Best Arduino Starter Kits

The MKR IoT Bundle is perhaps the easiest way to dive into the world of Arduino programming. The kit provides a detailed guide on using the MKR1000 board. Five online experiment tutorials help you understand the essence of how technology can be implemented before you start developing your own creations.

The company’s website explicitly recommends not connecting 9V to the board to avoid damaging it. Instead, use the 9V battery strip to supply power to an external component. While the complete set costs $ 70 on the official website, all components can be purchased separately for $ 85. The availability of replacement components is good news, as newcomers can easily damage some of them if not follow directions closely. That is absolutely natural, since experiments always involve a certain degree of risk. While cheaper Arduino alternatives from no-name brands are tempting, they likely won’t deliver as consistent quality.

Also, Arduino has excellent customer support that will always be happy to answer any of your questions. The package consists of:

  • Arduino MKR1000 board with soldered head
  • Micro USB cable
  • 1 board of 400 points
  • 70 solid core jumper cables
  • 9V battery clip
  • Stranded jumper wire
  • Six phototransistors,
  • Three potentiometers (10 kilohms)
  • 10 buttons
  • Temperature sensor (TMP36)
  • Tilt sensor
  • Alphanumeric LCD (16 x 2 characters)
  • 34 LEDs (six bright white, one RGB, red, green, yellow, three blue)
  • Small DC motor (6 / 9V)
  • Small servo motor
  • Piezoelectric Capsule (PKM17EPP-4001-B0)
  • H-Bridge Motor Driver (L293D)
  • Optocoupler (4NE5)
  • Two MOSFET transistors (IRF520)
  • Capacitors of five (100uF)
  • Five diodes (1N4007)
  • Three clear gels (R, G, B)
  • Male Pin Strip (40 x 1)
  • 20 resistors (220 ohms)
  • Five resistors (560 ohms)
  • Five resistors (1 kilohm)
  • Five resistors (4.7 kilohms)
  • 20 resistors (10 kilohms)
  • Five resistors (1 megohm)
  • Five resistors (10 megohms)

Now that you know what’s in the package, let’s take a closer look at how it can be used. The first experiment that Arduino offers is called “Love You Pillow” and it is truly romantic. Following the tutorial, you can create an LED pillow with controlled audio through a Telegram bot or another chosen chat. Simply put, you can send any emoji remotely, and a buzz will tell the pillow owner about your message.

Another possible project with the Arduino MKR IoT package is “Puzzle Box”. It suggests that you create a custom lock for your storage box that can be opened by turning the knobs in the correct order. The combination can be configured through the Blynk online application. When the correct order is guessed, your puzzle box will play a song and automatically open the lid. The company advises that candy should be put in place of real valuables. However, we are confident that with some practice you will be able to create a reliable enough lock.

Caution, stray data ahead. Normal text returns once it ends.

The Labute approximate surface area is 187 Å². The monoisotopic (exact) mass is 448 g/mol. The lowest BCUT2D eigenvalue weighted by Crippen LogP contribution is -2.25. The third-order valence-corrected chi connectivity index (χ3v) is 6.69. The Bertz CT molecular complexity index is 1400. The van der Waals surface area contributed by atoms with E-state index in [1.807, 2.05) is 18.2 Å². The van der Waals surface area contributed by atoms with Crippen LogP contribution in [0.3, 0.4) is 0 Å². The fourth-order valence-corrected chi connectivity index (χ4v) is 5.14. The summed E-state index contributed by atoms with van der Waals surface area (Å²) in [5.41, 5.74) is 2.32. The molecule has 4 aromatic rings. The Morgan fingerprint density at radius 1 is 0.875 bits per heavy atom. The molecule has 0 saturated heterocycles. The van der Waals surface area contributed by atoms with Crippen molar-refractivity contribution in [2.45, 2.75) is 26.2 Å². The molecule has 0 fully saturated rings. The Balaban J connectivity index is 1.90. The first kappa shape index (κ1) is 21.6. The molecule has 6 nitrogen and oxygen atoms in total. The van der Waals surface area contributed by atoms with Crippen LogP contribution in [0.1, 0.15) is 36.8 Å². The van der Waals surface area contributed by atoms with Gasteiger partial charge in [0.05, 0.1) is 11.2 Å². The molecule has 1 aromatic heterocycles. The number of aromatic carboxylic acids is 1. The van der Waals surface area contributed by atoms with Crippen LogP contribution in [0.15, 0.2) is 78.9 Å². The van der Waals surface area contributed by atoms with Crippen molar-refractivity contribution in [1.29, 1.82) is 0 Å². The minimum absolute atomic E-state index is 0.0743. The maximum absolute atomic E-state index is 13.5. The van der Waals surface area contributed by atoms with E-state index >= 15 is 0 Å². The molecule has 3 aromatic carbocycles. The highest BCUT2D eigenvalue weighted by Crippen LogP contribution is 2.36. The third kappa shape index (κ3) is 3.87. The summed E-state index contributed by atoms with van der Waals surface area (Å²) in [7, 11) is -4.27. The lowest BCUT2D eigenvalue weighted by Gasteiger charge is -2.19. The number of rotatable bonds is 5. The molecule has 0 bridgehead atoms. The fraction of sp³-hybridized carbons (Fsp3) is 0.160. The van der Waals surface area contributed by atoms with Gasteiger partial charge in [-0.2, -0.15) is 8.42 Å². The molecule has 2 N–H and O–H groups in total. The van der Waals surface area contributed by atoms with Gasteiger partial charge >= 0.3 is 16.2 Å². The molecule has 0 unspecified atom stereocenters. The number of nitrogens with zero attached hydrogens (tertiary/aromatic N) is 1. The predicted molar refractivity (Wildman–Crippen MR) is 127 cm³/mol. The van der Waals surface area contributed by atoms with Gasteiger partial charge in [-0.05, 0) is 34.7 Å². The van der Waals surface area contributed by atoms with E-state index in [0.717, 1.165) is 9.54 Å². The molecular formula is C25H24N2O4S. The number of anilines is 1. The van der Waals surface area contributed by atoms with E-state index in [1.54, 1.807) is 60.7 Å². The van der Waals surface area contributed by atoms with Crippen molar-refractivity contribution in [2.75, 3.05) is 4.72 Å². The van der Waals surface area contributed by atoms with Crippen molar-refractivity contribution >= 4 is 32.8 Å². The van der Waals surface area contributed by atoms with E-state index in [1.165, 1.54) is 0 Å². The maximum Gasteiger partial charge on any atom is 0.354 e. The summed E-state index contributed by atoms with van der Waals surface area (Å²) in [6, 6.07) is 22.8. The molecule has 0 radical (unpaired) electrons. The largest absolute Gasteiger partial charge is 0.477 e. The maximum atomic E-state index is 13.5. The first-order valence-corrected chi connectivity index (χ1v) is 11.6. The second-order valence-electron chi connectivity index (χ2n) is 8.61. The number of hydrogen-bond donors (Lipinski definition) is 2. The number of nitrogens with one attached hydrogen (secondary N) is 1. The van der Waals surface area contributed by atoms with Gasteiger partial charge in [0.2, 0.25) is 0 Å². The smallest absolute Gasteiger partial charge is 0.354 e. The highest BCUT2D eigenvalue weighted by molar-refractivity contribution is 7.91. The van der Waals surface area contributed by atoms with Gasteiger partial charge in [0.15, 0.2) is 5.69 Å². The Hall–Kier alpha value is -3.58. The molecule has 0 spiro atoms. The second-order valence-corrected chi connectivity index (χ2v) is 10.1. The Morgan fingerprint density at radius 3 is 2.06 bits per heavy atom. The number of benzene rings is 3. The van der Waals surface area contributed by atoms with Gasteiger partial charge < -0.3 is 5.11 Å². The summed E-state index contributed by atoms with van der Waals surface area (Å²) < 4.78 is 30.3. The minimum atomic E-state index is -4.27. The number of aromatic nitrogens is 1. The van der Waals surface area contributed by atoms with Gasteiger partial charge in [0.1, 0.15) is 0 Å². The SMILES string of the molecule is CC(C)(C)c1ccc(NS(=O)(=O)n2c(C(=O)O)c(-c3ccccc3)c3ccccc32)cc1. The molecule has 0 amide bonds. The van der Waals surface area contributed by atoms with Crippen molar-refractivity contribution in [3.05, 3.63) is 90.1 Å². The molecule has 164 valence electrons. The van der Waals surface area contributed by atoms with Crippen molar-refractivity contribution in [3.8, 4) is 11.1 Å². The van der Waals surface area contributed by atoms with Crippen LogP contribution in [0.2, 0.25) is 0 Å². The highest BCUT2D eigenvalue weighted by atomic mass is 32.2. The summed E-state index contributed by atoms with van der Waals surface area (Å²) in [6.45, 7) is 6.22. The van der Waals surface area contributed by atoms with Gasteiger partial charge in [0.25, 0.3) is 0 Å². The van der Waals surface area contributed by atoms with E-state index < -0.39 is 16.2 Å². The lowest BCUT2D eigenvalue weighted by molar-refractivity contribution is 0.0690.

Have you ever heard of Pavlov’s dog? The third experiment is called “Pavlov’s Cat” and you will soon understand why. You should train your cat to recognize dinner time using only components from the MKR IoT package and regular cardboard. No animal was injured during the development of the experiment. Of course, cats are independent creatures and no one can guarantee that the project will be successful, but you get the idea. Every time the sensors detect the presence of a cat in the cardboard, a certain melody plays and your pet receives food. Sometimes another melody will be played, although the food will not be distributed. You can control the speed of food dispensing over the phone and monitor the progression of the cat’s behavior. After a while,

“The Nerd” is a wireless electronic pet, a Tamagotchi if you like, and the fourth project possible with this pack. Survive by collecting WiFi SSIDs. You need to balance your router’s online and offline modes with the hours of the day to ensure the Nerd’s healthy eating and sleeping routine. Sounds complicated? Is that how it works. The Nerd scans the available networks every half hour. When a new network is detected, the virtual pet stores it and goes to sleep in low power mode. If nothing is detected, the Nerd will make loud sounds until you feed it. When not fed for two days, the Nerd dies with a dramatic noise.

Finally, the last experiment is the “Plant Communicator”. With the help of sensors connected to your plants, you can monitor the level of humidity, temperature and light. Daily emails, charts and notifications ensure that you meet all your needs.

Table of Contents


  • Great value for the price
  • Perfect for beginners, with detailed tutorials.
  • Fun experiments available online for free
  • Helpful support


  • Relatively expensive compared to non-Arduino alternatives
by Abdullah Sam
I’m a teacher, researcher and writer. I write about study subjects to improve the learning of college and university students. I write top Quality study notes Mostly, Tech, Games, Education, And Solutions/Tips and Tricks. I am a person who helps students to acquire knowledge, competence or virtue.

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